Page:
In crossing a zebra crosswalk, where cars must stop for pedestrians, does the law prohibit you from riding your bike across. Must you walk it?
Good question Scott, and unfortunately one with a bit of a confusing answer. Massachusetts law does not expressly address the issue of vehicles (remember, bicycles are legally vehicles) using crosswalks to cross the street. The law does require "drivers" to yield to pedestrians in crosswalks (Mass. General Laws, chapter 89, section 11), which gives us a clue that whoever wrote the law was thinking about cars. And cars, as a practical matter, cannot physically use a crosswalk (unless they are somehow driving on the sidewalk), so lawmakers probably did not think it was essential to write a law prohibiting something that cannot happen. But, taking everything in context, we think the intention is pretty clear that vehicles should not use crosswalks. What does this mean for bicyclists? Here is a common sense approach, where you choose whether to act as a vehicle or as a pedestrian and then stick with that choice:
If you are riding your bicycle in the road, then you are operating as a vehicle, and should not use crosswalks to cross intersections. You should remain in proper position to cross the intersection with other vehicular traffic. Sure, you could dismount, walk over to the crosswalk, walk your bike across, then walk back over into the road and remount, but we do not advise that because it puts you at risk from turning vehicles while in the crosswalk, you may have to merge back into moving traffic on the other side of the street (and cars are not expecting you to do that from a crosswalk), and it makes you unpredictable - no one will know for sure what you intend to do. The little "jog" to the right (into or near the crosswalk) that we see many bicyclists do before running a red light does not somehow make it OK - it is still running a red light (as well as being dangerous for all of the above reasons and potentially conflicting with pedestrians). A mounted bicyclist in the roadway is a vehicle and must obey the rules and signals.
If you are riding your bicycle on the sidewalk where it is legal to do so, then you are effectively a pedestrian, and it may be legal to ride in a crosswalk (although we do not guarantee it). Even so, we think it is safer to walk your bike across the street to avoid conflicts with pedestrians and turning cars that might not be looking for bicyclists in crosswalks. Sidewalk bicycling is illegal in all designated business districts statewide, and each city or town can further restrict it. Some towns prohibit all sidewalk bicycling. You need to check the local rules to know for sure.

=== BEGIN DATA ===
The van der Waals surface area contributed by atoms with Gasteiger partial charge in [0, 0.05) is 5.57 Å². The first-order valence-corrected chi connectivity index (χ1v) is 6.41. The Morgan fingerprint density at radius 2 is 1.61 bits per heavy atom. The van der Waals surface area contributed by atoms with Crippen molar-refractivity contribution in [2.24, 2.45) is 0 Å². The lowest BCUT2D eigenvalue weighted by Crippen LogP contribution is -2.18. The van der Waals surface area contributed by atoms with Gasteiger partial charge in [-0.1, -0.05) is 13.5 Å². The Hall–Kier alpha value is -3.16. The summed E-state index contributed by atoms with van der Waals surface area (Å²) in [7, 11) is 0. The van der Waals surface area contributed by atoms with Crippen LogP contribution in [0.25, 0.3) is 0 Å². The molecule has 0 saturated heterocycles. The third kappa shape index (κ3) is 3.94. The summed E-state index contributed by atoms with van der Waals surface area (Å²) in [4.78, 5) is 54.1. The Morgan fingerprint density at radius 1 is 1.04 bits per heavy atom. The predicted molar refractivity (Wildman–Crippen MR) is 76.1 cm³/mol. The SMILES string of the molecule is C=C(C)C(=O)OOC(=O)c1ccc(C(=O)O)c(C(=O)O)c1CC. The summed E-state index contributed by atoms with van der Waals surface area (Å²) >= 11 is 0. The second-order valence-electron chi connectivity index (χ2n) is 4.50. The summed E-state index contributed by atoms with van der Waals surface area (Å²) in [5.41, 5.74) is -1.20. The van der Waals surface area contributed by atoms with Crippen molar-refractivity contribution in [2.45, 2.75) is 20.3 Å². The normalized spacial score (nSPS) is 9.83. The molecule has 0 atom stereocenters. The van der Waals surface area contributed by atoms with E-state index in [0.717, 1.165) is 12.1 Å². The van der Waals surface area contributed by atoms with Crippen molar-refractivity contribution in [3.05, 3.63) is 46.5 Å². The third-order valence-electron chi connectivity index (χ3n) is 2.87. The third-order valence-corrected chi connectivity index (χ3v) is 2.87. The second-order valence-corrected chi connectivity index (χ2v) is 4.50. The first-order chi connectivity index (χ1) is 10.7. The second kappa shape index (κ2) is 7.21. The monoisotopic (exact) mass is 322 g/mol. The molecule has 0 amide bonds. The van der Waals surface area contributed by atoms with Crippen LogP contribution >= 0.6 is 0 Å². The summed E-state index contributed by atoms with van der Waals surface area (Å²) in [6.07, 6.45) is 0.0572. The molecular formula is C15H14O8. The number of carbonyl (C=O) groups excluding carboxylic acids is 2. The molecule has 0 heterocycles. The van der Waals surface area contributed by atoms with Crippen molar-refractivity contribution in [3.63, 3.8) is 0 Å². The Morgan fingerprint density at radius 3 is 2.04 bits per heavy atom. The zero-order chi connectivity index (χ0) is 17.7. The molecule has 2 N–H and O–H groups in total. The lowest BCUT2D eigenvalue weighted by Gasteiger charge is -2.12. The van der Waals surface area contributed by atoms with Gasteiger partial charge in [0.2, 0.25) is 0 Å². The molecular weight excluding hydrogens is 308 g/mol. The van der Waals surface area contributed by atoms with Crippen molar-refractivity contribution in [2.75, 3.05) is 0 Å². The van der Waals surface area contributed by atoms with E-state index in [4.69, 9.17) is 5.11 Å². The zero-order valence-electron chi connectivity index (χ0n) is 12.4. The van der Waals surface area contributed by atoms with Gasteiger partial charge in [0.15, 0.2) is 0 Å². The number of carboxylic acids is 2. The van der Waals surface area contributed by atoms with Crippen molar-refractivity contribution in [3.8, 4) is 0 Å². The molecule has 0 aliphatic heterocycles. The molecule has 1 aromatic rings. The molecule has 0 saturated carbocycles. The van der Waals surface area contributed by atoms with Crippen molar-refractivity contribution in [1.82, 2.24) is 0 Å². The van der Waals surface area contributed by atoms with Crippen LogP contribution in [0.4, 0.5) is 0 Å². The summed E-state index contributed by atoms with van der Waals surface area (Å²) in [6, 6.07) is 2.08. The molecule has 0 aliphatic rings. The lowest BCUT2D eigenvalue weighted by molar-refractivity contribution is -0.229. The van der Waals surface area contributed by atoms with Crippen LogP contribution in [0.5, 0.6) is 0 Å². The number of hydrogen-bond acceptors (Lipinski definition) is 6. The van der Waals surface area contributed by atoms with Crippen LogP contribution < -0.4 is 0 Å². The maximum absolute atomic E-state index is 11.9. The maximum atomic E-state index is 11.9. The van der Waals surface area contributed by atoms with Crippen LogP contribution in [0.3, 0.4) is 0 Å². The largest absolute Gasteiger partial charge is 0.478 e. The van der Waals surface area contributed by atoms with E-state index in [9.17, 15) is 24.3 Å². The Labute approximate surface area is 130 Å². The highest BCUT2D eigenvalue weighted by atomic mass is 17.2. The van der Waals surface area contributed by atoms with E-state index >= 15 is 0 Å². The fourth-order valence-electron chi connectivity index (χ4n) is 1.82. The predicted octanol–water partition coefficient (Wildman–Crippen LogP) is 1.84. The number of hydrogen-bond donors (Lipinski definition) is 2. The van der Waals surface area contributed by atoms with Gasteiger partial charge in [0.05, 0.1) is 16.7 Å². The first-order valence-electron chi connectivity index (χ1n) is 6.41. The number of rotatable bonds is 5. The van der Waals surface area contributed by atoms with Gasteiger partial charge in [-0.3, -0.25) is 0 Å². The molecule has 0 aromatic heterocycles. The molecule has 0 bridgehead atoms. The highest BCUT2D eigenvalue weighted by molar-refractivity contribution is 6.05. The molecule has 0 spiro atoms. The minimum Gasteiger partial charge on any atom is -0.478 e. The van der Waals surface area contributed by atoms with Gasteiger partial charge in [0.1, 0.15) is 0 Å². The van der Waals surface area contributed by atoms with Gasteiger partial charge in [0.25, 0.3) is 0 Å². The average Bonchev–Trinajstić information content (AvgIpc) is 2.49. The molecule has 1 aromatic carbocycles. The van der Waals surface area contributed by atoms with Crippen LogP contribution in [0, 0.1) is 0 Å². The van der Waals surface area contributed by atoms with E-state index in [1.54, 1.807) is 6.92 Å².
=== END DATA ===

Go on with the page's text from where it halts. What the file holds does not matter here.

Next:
If you are riding your bicycle illegally on a sidewalk, you are breaking the law, and riding in the crosswalk is probably also illegal.
We are still accepting entries, so be sure to read below to find out how to send in your story.
Our next story comes from Paola.
Where I Ride: From my home in Brighton to my office in the Fort Point Channel, and around my neighborhood to run errands
How Often I Ride: I’m mostly a fair weather rider
I had not been on a bicycle since I was a teen, but something inspired me to start cycling. I remembered enjoying it so much as a kid and commuting by T was becoming a drag, so in August 2009 –at the age of 37- I decided to take a plunge and buy a bike. I wanted something that fit my lifestyle (emphasis on “style”), so I bought a Schwinn cruiser that reminded me of the bicycles of my childhood. At first, I was afraid to ride with traffic, so I only took short trips around the neighborhood. My local bike shop suggested I enroll in the intro to bicycling skills offered by MassBike to help me get over my fears; there, I learned of the Boston Bikes Friday caravans to the city and –encouraged by the safety of traveling with a group- decided to join them. Soon enough, I was riding to and from work on a regular basis on my own. I am amazed by how much I’ve enjoyed this experience!
There are many challenges to urban riding but, overall, the hours I spend on my bike are the best hours of my day. I’m a slow rider and my commute gives me an opportunity to think, decompress and focus. There are no phones, Blackberries, or computers… it’s just me and the road. Boston never looked this beautiful.
We want to hear your story. Tell us about yourself and how bicycling is a part of your life. Just copy and paste the form below into an email, fill it in, and send it to firstname.lastname@example.org.
- Where You Ride:
- How Often You Ride:
- Your Profession/Relation/Title (lawyer, nurse, Grandma, son, etc):
- A picture of you on your bicycle, or you in your daily life (be sure we can see your face):
- A paragraph or two about your life and your bicycle:
To park your bike: The valet bike parking is west of the Hatch Shell on the Esplanade. Keep the river and the lagoon on your right and you'll find us. Look for the bright yellow MassBike tent.
To find our booth: Our exhibit booth is located in a large white tent between Storrow Drive and the concession area.
Click here for a an interactive map of the event